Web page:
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'Ousted' Zanu PF Chairman Defiant, Says Reveres First Family

FILE: Zimbabwe's President Robert Mugabe addresses the crowd gathered to commemorate Heroes Day in Harare, Aug. 12, 2013.

Zanu PF chairman for Matabeleland South province, Andrew Langa, has rubbished the vote of no confidence passed on him Monday, calling it unprocedural and nonsensical.

The sanctions stemmed from allegations that Langa is disrespectful of First Lady Grace Mugabe and that he is aligning with a faction that wants President Mugabe out of office.

His accusers also charge that the Sports Minister tried to sabotage Mrs. Mugabe's rally in Gwanda last month by withholding vehicles earmarked to ferry attendees.

Though he refused to grant a radio interview, Langa hit back with a written statement, saying “I have never disrespected the First Lady as alleged,” adding he “reveres" the first family.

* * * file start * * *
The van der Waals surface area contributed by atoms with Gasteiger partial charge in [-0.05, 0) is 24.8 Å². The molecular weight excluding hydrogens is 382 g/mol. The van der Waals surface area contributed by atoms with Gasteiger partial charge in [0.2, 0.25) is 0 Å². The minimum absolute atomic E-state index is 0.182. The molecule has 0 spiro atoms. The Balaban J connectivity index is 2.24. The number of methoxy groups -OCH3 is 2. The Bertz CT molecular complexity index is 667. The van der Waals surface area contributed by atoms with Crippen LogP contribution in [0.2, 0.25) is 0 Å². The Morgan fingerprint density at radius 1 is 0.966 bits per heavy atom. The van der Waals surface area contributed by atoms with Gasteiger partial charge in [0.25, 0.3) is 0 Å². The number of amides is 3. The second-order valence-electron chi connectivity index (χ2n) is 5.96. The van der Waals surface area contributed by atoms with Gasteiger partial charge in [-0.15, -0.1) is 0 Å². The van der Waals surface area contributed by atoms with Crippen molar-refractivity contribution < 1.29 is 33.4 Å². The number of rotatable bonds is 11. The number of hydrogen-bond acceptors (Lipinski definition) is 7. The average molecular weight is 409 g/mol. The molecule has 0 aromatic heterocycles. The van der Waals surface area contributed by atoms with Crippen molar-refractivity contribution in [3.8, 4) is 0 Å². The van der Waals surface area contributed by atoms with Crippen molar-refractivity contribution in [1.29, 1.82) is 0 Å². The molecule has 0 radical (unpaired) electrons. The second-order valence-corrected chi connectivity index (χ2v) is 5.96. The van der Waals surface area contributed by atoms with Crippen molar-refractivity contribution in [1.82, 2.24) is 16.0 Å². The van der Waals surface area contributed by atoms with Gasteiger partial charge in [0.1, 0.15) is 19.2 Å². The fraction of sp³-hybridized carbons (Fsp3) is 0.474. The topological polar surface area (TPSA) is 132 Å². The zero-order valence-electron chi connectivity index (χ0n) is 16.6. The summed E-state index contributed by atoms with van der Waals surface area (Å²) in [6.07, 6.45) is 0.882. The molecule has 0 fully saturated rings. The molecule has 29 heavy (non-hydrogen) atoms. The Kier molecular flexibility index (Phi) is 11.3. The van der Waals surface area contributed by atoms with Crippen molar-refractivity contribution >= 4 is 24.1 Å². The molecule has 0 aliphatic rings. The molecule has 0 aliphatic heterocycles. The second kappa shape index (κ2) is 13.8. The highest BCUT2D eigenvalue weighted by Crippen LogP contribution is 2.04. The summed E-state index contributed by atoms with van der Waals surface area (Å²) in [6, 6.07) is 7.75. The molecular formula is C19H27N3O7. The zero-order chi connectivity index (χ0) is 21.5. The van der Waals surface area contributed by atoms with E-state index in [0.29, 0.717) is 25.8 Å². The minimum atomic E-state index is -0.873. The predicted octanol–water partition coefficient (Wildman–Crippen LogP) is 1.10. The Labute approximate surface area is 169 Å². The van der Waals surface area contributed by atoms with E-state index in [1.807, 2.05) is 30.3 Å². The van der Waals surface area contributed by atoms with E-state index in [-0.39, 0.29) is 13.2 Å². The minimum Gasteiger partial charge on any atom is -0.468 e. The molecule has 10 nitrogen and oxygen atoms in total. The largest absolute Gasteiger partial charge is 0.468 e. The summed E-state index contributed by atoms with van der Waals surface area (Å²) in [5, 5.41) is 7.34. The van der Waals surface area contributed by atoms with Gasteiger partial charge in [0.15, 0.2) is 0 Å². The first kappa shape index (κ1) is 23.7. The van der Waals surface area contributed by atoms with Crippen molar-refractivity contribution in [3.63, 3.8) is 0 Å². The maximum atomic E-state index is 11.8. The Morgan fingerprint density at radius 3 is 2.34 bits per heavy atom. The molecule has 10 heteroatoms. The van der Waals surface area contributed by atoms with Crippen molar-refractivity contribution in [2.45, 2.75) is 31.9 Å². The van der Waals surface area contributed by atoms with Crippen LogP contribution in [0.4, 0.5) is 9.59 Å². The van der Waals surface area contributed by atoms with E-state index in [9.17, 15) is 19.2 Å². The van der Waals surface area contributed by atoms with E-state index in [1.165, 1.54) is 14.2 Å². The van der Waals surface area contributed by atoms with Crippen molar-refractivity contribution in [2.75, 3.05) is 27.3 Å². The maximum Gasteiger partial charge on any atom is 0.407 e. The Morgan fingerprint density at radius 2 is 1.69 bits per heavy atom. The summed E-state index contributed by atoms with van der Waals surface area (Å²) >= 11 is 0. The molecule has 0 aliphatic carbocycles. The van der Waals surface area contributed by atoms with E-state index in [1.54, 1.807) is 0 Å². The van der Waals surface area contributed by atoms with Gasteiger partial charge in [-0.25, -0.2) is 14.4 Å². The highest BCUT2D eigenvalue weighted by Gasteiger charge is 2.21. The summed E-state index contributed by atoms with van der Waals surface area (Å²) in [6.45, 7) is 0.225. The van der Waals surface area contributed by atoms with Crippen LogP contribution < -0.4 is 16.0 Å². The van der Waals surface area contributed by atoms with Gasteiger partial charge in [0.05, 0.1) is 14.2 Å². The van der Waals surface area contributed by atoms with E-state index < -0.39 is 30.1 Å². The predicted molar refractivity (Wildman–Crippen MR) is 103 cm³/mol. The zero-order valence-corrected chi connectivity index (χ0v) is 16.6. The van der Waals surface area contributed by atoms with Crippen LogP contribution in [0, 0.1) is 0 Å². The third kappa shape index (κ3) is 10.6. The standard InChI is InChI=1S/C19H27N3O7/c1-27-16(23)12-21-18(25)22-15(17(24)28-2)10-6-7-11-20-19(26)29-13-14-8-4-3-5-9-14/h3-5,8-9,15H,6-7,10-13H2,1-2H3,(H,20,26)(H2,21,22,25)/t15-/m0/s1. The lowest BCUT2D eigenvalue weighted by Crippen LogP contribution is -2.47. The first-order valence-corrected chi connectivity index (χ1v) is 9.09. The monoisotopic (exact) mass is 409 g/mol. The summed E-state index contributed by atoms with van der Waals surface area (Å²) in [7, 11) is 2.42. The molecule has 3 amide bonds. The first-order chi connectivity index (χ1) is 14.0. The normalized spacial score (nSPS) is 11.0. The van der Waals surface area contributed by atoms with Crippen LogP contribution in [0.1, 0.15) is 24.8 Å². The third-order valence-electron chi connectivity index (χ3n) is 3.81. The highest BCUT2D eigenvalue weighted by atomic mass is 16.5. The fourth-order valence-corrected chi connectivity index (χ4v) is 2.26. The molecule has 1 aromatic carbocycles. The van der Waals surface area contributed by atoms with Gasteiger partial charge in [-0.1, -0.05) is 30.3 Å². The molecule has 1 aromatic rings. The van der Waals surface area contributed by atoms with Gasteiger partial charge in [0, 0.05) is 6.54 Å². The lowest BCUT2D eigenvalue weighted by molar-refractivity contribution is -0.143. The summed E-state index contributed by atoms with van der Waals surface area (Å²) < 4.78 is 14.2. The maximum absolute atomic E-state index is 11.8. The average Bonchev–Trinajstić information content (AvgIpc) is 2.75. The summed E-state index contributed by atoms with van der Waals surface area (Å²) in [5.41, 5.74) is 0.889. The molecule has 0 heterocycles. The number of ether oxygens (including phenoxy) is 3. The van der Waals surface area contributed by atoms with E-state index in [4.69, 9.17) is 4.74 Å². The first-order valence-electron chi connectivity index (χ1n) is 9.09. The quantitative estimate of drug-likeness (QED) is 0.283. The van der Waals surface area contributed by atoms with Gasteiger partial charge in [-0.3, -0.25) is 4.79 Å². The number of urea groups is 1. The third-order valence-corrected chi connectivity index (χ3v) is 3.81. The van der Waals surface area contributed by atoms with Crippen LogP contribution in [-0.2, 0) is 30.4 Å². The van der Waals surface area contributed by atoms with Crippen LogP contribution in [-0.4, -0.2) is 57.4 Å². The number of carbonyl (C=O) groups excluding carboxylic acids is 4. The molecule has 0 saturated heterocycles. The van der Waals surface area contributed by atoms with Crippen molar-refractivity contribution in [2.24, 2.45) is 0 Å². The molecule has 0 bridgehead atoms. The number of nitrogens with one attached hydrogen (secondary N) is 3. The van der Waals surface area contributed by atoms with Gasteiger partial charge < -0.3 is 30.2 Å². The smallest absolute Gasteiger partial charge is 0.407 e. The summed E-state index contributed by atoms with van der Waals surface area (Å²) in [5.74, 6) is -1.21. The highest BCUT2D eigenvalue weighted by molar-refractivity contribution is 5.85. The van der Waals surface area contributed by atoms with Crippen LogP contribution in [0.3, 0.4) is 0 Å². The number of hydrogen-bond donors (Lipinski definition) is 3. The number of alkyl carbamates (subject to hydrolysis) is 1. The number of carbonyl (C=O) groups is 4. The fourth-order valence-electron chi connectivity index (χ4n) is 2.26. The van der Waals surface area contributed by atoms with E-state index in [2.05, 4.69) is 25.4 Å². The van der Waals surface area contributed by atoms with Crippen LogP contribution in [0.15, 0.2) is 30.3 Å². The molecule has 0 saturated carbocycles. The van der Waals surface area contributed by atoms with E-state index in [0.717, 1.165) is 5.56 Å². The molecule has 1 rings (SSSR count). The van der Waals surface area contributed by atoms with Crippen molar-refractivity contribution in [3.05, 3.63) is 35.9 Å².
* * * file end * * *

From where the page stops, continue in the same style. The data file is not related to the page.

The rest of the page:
“The meeting where the petition was signed was not a properly constituted meeting of our Zanu PF party structures as no notice was given to members to attend and discuss the issues raised,” Langa said.

“This is against both our party constitution and the laws of natural justice. The irregular scheduling was designed to refuse the majority of our provincial coordinating committee (PCC) members, including me, an opportunity to challenge the allegations contained in the so-called motion.”

He continued: “Of the 50 provincial executives, only 19 signed the purported motion making their claim to have ousted me nonsensical and of no effect. The other 15 signatures are not from members of the provincial executive.”

Several other Zanu PF provincial chairmen, including Themba Mliswa of Mashonaland West, Harare Metropolitan’s Amos Midzi and Jason Machaya of Midlands, have been elbowed out by elements loyal to Emmerson Mnangagwa, who accuse them of backing Vice President Joyce Mujuru.

Observers say the Mnangagwa loyalists aim to elliminate all Mujuru backers ahead of the party’s elective Congress in December.